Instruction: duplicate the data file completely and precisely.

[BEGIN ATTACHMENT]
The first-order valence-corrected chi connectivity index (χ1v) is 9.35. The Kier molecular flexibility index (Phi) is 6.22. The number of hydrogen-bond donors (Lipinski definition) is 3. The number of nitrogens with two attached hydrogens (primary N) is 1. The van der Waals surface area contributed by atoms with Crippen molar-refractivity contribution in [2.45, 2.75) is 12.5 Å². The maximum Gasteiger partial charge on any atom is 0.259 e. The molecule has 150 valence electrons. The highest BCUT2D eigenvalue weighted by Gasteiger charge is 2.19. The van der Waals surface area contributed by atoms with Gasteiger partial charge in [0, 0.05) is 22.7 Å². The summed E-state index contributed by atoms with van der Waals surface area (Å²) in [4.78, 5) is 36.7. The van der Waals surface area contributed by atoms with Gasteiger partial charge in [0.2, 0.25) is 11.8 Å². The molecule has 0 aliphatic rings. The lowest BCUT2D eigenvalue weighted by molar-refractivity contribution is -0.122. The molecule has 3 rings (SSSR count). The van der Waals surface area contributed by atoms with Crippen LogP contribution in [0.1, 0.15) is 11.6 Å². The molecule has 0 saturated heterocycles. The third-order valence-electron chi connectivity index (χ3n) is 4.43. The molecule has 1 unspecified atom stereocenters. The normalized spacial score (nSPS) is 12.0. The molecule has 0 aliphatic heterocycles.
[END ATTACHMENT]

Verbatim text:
The first-order valence-corrected chi connectivity index (χ1v) is 9.35. The Kier molecular flexibility index (Phi) is 6.22. The number of hydrogen-bond donors (Lipinski definition) is 3. The number of nitrogens with two attached hydrogens (primary N) is 1. The van der Waals surface area contributed by atoms with Crippen molar-refractivity contribution in [2.45, 2.75) is 12.5 Å². The maximum Gasteiger partial charge on any atom is 0.259 e. The molecule has 150 valence electrons. The highest BCUT2D eigenvalue weighted by Gasteiger charge is 2.19. The van der Waals surface area contributed by atoms with Gasteiger partial charge in [0, 0.05) is 22.7 Å². The summed E-state index contributed by atoms with van der Waals surface area (Å²) in [4.78, 5) is 36.7. The van der Waals surface area contributed by atoms with Gasteiger partial charge in [0.2, 0.25) is 11.8 Å². The molecule has 0 aliphatic rings. The lowest BCUT2D eigenvalue weighted by molar-refractivity contribution is -0.122. The molecule has 3 rings (SSSR count). The van der Waals surface area contributed by atoms with Crippen LogP contribution in [0.1, 0.15) is 11.6 Å². The molecule has 0 saturated heterocycles. The third-order valence-electron chi connectivity index (χ3n) is 4.43. The molecule has 1 unspecified atom stereocenters. The normalized spacial score (nSPS) is 12.0. The molecule has 0 aliphatic heterocycles.